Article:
The ability of forgiveness | Inquirer Enterprise

The power of forgiveness | Inquirer Business

Can you recommend another lawyer? ”Asks Don (not his real name), the head of a grocery retail company founded by his father. “Attorney P told us this is a difficult case and will cost us a lot. We want someone with more confidence. “

“Attorney P is competent and experienced,” I say. “Listen to him.”

“But Company X shouldn’t get away with what they did. We want to bring them to justice. “

The much larger Company X has reportedly taken certain actions to take over parts of Don’s business. Don initially trusted Company X so the contracts weren’t tight, but then Don and his family ended up on the losing side.

“We’re just trying to have a decent life,” says Don. “Attorney P agreed that they were angry, but he told us it was hard to win the case.”

“Evil is banal, the political scientist Hannah Arendt reminds us,” I say. “Company X is powerful and has so many more resources than you. What if you go bankrupt? What will happen to your family If your father were still alive, would he sue? “

“My father was too nice and some people took advantage of it. I want to fight for what is right. “

“Your father was good, generous, brilliant,” I say. “He expanded your business and left it to his heirs in good condition. By all standards he was successful and satisfied. “

“What should I do? Forgive and forget?” “Forgive, but remember,” I say. “Learn from your mistakes and take steps so that your family is not taken advantage of again.” “Forgiveness!” Don scoffs. “We talk about business here. “

I am quoting INSEAD Business Professor Manfred Kets de Vries who said, “Really transformative leaders are very aware of the cost of hostility. They see the havoc that an unforgiving attitude can wreak … Holding grudges is a form of halted development; it holds people back. “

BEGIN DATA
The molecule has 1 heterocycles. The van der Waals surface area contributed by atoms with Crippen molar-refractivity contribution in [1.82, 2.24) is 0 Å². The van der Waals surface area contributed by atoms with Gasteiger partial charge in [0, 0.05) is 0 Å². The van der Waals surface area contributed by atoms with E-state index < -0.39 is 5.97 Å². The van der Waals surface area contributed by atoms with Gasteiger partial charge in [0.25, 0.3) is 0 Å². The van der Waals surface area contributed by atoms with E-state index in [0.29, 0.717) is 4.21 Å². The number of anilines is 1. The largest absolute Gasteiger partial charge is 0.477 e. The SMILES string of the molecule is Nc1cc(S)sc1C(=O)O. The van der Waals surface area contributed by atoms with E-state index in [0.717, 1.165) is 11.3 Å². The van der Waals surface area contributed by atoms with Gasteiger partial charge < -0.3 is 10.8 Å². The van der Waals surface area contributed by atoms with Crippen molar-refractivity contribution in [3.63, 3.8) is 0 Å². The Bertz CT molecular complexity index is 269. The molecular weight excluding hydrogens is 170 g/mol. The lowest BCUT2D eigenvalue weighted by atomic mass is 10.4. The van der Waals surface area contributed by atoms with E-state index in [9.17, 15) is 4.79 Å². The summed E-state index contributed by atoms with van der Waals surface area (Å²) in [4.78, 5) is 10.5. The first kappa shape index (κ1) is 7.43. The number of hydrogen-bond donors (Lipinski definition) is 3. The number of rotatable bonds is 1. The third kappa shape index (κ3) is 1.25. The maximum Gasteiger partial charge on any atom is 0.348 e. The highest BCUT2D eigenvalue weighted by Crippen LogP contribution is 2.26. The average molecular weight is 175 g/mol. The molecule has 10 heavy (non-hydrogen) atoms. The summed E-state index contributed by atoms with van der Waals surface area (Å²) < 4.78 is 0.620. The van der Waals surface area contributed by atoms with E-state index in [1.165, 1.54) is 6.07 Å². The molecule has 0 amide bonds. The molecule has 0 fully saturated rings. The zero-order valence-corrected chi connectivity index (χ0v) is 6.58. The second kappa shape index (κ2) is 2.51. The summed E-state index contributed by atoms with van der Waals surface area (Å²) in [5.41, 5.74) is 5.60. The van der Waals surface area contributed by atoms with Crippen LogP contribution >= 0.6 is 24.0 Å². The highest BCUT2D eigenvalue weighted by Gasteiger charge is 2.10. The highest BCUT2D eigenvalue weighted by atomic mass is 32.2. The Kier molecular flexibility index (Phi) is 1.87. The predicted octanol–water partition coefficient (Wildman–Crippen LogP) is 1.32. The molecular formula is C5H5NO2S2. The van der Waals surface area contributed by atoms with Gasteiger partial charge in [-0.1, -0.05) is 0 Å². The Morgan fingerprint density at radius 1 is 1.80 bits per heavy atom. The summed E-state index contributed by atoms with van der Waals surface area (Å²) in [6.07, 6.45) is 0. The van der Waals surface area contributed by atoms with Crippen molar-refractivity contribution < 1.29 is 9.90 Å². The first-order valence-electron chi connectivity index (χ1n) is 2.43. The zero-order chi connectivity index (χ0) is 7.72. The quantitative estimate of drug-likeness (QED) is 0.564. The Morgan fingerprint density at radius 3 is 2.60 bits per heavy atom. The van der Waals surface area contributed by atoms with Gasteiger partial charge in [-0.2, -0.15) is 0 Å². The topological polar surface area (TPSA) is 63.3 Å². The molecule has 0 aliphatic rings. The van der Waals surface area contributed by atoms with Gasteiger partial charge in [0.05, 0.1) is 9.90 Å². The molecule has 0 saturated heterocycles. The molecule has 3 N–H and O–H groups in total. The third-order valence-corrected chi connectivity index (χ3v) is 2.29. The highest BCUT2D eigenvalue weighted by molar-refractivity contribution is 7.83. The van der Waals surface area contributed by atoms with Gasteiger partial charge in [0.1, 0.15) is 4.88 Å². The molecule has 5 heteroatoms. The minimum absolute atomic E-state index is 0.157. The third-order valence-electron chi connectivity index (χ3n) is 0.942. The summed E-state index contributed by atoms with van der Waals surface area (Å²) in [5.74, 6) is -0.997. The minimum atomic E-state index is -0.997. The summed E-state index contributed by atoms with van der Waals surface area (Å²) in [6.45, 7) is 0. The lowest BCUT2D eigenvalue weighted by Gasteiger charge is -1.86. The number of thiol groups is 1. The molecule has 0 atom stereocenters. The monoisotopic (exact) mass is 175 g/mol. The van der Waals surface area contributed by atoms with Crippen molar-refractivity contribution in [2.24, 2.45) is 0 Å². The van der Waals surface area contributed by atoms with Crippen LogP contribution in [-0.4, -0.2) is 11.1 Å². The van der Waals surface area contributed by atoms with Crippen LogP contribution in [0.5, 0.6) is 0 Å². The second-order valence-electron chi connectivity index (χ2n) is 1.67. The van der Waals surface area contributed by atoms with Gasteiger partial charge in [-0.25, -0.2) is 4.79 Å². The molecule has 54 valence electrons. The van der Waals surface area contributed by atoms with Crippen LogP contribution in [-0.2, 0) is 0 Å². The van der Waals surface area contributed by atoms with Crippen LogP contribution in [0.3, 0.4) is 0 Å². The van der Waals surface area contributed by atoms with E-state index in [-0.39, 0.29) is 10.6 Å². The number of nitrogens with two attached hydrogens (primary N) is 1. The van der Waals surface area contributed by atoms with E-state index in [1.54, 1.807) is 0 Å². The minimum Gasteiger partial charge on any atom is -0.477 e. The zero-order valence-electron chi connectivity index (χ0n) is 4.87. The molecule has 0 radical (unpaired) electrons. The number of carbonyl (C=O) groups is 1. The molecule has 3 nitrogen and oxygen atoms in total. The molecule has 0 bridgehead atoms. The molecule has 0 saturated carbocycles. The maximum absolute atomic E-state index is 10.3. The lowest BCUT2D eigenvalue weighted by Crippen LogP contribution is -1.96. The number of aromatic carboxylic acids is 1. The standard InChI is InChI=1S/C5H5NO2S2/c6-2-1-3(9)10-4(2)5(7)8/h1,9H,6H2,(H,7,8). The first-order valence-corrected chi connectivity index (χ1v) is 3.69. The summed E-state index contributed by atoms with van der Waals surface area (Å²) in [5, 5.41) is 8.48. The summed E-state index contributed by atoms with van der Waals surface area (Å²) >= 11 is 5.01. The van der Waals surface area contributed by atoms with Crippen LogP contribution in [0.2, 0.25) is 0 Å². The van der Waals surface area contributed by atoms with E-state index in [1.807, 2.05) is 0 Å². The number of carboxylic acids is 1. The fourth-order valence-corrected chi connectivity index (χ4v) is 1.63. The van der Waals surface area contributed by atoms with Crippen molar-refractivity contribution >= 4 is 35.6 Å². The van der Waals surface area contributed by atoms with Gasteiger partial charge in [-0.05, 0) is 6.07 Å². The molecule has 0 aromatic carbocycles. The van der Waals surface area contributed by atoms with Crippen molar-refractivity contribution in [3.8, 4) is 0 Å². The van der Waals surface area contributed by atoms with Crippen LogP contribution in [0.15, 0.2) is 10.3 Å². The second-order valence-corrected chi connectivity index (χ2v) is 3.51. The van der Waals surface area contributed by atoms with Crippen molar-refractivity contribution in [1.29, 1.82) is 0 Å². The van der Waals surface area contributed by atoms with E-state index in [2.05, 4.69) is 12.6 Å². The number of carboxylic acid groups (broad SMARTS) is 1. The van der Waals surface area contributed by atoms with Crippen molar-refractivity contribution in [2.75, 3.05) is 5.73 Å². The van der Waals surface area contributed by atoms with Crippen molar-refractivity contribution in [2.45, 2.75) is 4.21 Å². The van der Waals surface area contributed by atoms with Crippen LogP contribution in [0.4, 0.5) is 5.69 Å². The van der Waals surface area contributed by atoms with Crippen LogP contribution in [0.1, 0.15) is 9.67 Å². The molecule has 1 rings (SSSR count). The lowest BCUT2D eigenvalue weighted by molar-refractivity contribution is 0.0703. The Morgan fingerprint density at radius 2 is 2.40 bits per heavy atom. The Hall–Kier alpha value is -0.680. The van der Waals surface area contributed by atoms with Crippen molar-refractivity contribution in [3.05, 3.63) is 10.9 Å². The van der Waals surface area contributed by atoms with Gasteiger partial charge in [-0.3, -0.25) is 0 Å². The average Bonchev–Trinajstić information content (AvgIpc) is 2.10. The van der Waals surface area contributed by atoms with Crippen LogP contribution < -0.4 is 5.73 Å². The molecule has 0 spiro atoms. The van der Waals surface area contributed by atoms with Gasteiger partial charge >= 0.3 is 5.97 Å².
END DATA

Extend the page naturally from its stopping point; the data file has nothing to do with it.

De Vries compared Nelson Mandela and Robert Mugabe. Mandela is known to forgive those who had imprisoned him for 27 years and reconciled the various peoples of South Africa with the words: “Forgiveness frees the soul … That is why it is such a powerful weapon.”

“By comparison, Robert Mugabe chose bitterness, vindictiveness and hatred against white Zimbabweans and the nation’s black citizens who opposed him,” says Forbes Asia. “By encouraging supporters to forcibly occupy white-owned commercial farms, Zimbabwe, once the bread basket of southern Africa, turned it into a poor house. Under his rule, unemployment rose to 70 to 80 percent and life expectancy fell. In mid-November 2008, Zimbabwe’s peak inflation month is estimated at 6.5 sextillion percent – making the local currency practically useless. A “cleanup” campaign targeting the slums where his toughest opponents lived left 200,000 homeless. “

“Forgiveness works in business,” I tell Don. “Almost a century ago, a notable sibling, one of the heirs to a huge Filipino-Chinese family conglomerate, saw firsthand how several factions in the family struggled to get a bigger slice of the pie.

“He could have fought for his share, but he decided that peace of mind was more important. He forgave family members who did not treat him well. He went his own way and succeeded. After a while, the conglomerate collapsed inside and out and no longer exists today. “

“Is that a real story?” asks Don.

“His son, who held top positions in international banking, told me the story. This son now works for a leading family business consultancy in Boston and has never forgotten his father’s values.

“Avoid making hasty decisions when emotions run high. Your business continues to do well, so don’t bow to retaliation. Choose your battles, learn from your mistakes, forgive those who wronged you. “

Queena N. Lee-Chua serves on the board of directors of Ateneo’s Family Business Center. Get your book “Alles im Familienunternehmen” via Lazada or the e-book version from Amazon, Google Play, Apple iBooks. Contact the author at [email protected]

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